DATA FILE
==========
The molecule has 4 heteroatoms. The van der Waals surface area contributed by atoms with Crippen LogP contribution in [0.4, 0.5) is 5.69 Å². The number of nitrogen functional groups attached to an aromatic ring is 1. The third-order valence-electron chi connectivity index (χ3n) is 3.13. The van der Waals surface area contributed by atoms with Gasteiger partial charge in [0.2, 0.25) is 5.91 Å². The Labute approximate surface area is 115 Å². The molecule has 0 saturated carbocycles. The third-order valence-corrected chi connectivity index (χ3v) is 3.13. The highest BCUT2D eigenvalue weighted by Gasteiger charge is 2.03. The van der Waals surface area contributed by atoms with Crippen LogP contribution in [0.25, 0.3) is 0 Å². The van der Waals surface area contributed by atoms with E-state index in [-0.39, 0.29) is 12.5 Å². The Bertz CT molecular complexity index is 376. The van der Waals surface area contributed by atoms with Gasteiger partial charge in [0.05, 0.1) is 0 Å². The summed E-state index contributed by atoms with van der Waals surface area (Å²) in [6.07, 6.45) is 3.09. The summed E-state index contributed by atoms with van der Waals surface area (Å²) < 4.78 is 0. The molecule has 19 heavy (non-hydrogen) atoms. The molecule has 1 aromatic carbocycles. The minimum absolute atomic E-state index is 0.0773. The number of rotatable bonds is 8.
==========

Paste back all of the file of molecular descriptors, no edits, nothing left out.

The molecule has 4 heteroatoms. The van der Waals surface area contributed by atoms with Crippen LogP contribution in [0.4, 0.5) is 5.69 Å². The number of nitrogen functional groups attached to an aromatic ring is 1. The third-order valence-electron chi connectivity index (χ3n) is 3.13. The van der Waals surface area contributed by atoms with Gasteiger partial charge in [0.2, 0.25) is 5.91 Å². The Labute approximate surface area is 115 Å². The molecule has 0 saturated carbocycles. The third-order valence-corrected chi connectivity index (χ3v) is 3.13. The highest BCUT2D eigenvalue weighted by Gasteiger charge is 2.03. The van der Waals surface area contributed by atoms with Crippen LogP contribution in [0.25, 0.3) is 0 Å². The van der Waals surface area contributed by atoms with E-state index in [-0.39, 0.29) is 12.5 Å². The Bertz CT molecular complexity index is 376. The van der Waals surface area contributed by atoms with Gasteiger partial charge in [0.05, 0.1) is 0 Å². The summed E-state index contributed by atoms with van der Waals surface area (Å²) in [6.07, 6.45) is 3.09. The summed E-state index contributed by atoms with van der Waals surface area (Å²) < 4.78 is 0. The molecule has 19 heavy (non-hydrogen) atoms. The molecule has 1 aromatic carbocycles. The minimum absolute atomic E-state index is 0.0773. The number of rotatable bonds is 8.